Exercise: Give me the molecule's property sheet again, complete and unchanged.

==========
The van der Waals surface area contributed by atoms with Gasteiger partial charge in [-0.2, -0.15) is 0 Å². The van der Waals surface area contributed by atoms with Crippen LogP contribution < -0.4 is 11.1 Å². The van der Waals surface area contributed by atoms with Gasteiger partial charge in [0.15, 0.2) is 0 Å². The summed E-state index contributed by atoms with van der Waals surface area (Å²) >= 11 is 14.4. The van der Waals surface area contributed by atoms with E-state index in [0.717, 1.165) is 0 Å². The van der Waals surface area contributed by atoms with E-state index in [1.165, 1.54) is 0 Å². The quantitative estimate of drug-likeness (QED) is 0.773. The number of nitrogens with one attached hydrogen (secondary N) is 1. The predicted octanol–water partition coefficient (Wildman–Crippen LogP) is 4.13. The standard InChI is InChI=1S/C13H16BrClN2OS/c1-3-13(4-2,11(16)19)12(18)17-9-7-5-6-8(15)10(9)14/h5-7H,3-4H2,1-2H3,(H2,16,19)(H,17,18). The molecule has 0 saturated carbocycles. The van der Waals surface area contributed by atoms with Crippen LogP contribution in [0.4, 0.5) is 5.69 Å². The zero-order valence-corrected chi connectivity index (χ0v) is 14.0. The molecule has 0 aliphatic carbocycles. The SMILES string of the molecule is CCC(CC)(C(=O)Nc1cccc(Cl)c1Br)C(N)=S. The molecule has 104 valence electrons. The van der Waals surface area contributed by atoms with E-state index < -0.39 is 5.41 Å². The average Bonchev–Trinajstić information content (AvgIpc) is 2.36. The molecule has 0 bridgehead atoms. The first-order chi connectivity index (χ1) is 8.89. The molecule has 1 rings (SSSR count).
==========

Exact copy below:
The van der Waals surface area contributed by atoms with Gasteiger partial charge in [-0.2, -0.15) is 0 Å². The van der Waals surface area contributed by atoms with Crippen LogP contribution < -0.4 is 11.1 Å². The van der Waals surface area contributed by atoms with Gasteiger partial charge in [0.15, 0.2) is 0 Å². The summed E-state index contributed by atoms with van der Waals surface area (Å²) >= 11 is 14.4. The van der Waals surface area contributed by atoms with E-state index in [0.717, 1.165) is 0 Å². The van der Waals surface area contributed by atoms with E-state index in [1.165, 1.54) is 0 Å². The quantitative estimate of drug-likeness (QED) is 0.773. The number of nitrogens with one attached hydrogen (secondary N) is 1. The predicted octanol–water partition coefficient (Wildman–Crippen LogP) is 4.13. The standard InChI is InChI=1S/C13H16BrClN2OS/c1-3-13(4-2,11(16)19)12(18)17-9-7-5-6-8(15)10(9)14/h5-7H,3-4H2,1-2H3,(H2,16,19)(H,17,18). The molecule has 0 saturated carbocycles. The van der Waals surface area contributed by atoms with Crippen LogP contribution in [0.4, 0.5) is 5.69 Å². The zero-order valence-corrected chi connectivity index (χ0v) is 14.0. The molecule has 0 aliphatic carbocycles. The SMILES string of the molecule is CCC(CC)(C(=O)Nc1cccc(Cl)c1Br)C(N)=S. The molecule has 104 valence electrons. The van der Waals surface area contributed by atoms with E-state index < -0.39 is 5.41 Å². The average Bonchev–Trinajstić information content (AvgIpc) is 2.36. The molecule has 0 bridgehead atoms. The first-order chi connectivity index (χ1) is 8.89. The molecule has 1 rings (SSSR count).